U.S. Agency Suggests Breaching Four Damsby Jonathan Brinckman
The Oregonian, December 17, 1999
The Fish and Wildlife Service's unexpected move
comes while other federal agencies study
how best to help Snake River salmon
Breaking ranks with other federal agencies, the U.S. Fish and Wildlife Service today will recommend breaching four dams on the lower Snake River as the best way to aid salmon and other wildlife.
The agency's unexpected action comes as the region considers how to restore dwindling salmon and steelhead trout runs in the Columbia River Basin.
As part of that effort, the U.S. Army Corps of Engineers today will release preliminary results of a four-year, $20 million study that weighs the costs and benefits of dam breaching and three other alternatives. Corps officials have said their draft report does not make a recommendation on the alternatives.
A spokeswoman for the Fish and Wildlife Service said her agency's recommendation was advisory only. It does not consider the economic and social effects of breaching Ice Harbor, Lower Monumental, Little Goose and Lower Granite dams, Joan Jewett said.
"We ended up with a preliminary recommendation that the natural river alternative provides the most benefit for fish and wildlife resources," Jewett said. "We aren't saying this should be the final decision. The purpose of all these documents being released is to start regional soul-searching."
Still, the Fish and Wildlife Service's draft report marks the first time a federal agency has called breaching the dams the best way to restore threatened and endangered Snake River fish populations. The nine federal agencies responsible for Northwest salmon recovery programs have at least publicly tried to present a unified position on what the region should do.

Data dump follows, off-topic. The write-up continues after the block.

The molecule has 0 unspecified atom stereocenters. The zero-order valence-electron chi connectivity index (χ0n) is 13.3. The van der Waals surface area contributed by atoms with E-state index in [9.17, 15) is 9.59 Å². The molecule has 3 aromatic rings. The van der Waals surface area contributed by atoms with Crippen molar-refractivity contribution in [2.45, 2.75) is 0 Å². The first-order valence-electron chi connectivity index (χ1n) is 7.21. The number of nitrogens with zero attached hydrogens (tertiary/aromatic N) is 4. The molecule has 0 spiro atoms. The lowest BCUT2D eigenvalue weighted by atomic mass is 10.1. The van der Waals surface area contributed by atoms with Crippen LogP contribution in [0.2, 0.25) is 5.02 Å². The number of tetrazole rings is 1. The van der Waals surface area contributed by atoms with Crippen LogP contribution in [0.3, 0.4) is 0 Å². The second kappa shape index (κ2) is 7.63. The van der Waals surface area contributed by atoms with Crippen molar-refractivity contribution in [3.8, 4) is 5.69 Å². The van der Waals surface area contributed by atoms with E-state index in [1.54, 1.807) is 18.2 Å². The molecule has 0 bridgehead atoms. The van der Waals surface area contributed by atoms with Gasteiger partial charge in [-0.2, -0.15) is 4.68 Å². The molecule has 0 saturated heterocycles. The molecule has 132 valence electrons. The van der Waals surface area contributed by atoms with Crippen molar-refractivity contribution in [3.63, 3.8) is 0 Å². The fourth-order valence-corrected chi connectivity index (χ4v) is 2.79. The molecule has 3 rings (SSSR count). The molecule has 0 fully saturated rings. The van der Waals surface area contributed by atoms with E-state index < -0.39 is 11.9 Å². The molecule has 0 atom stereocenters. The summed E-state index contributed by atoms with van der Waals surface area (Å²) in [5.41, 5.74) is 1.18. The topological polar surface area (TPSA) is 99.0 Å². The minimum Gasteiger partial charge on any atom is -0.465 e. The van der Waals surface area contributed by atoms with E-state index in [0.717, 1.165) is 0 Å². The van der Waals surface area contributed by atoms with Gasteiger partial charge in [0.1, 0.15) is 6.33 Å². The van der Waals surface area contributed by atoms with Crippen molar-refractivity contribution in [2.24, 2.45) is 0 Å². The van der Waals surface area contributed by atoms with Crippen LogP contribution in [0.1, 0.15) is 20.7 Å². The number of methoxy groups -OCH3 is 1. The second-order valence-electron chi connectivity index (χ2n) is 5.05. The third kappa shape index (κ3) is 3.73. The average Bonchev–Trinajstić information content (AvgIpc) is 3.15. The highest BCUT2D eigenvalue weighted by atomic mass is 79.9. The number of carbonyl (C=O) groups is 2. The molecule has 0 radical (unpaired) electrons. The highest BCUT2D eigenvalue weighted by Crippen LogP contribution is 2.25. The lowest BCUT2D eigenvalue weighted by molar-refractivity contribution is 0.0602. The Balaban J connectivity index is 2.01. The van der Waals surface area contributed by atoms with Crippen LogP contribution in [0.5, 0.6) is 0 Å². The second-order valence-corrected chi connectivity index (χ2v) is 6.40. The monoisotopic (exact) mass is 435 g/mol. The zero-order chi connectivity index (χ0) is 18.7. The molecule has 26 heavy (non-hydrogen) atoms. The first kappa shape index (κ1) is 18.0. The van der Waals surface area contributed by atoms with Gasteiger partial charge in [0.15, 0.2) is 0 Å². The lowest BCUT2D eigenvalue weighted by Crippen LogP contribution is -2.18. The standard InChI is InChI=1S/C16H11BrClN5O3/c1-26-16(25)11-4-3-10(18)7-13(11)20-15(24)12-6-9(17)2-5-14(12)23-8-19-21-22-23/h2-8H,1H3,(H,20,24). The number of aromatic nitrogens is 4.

Salmon runs in the Columbia Basin have declined from an estimated 10 million to 16 million in the 1800s to about 1 million today, most of which are hatchery fish. Twelve salmon and steelhead stocks are listed under the federal Endangered Species Act.
Biologists cite a combination of causes for the decline, including poor ocean conditions, overfishing, bad hatchery practices and loss of salmon habitat to dams, overgrazing, logging and urban development.
The Fish and Wildlife Service recommendation is based on an analysis of all existing scientific research, Jewett said. The analysis was required under federal law. Other agencies are not required to follow the recommendation, but they must consider it, Jewett said.
The Corps of Engineers' draft environmental impact study looks at four options:
Also today, the National Marine Fisheries Service, the agency in charge of salmon recovery, will release a report that examines other factors that affect salmon in the Columbia Basin, including habitat restoration, hatcheries and sport and commercial fishing.
Environmentalists cheered the conclusions of the fisheries service and Fish and Wildlife Service reports.
"These documents conclude the science clearly supports dam breaching," said Scott Faber, senior director of public policy for American Rivers in Washington, D.C. "This should silence those who say dam removal is unnecessary or will paralyze the economy of the Northwest."
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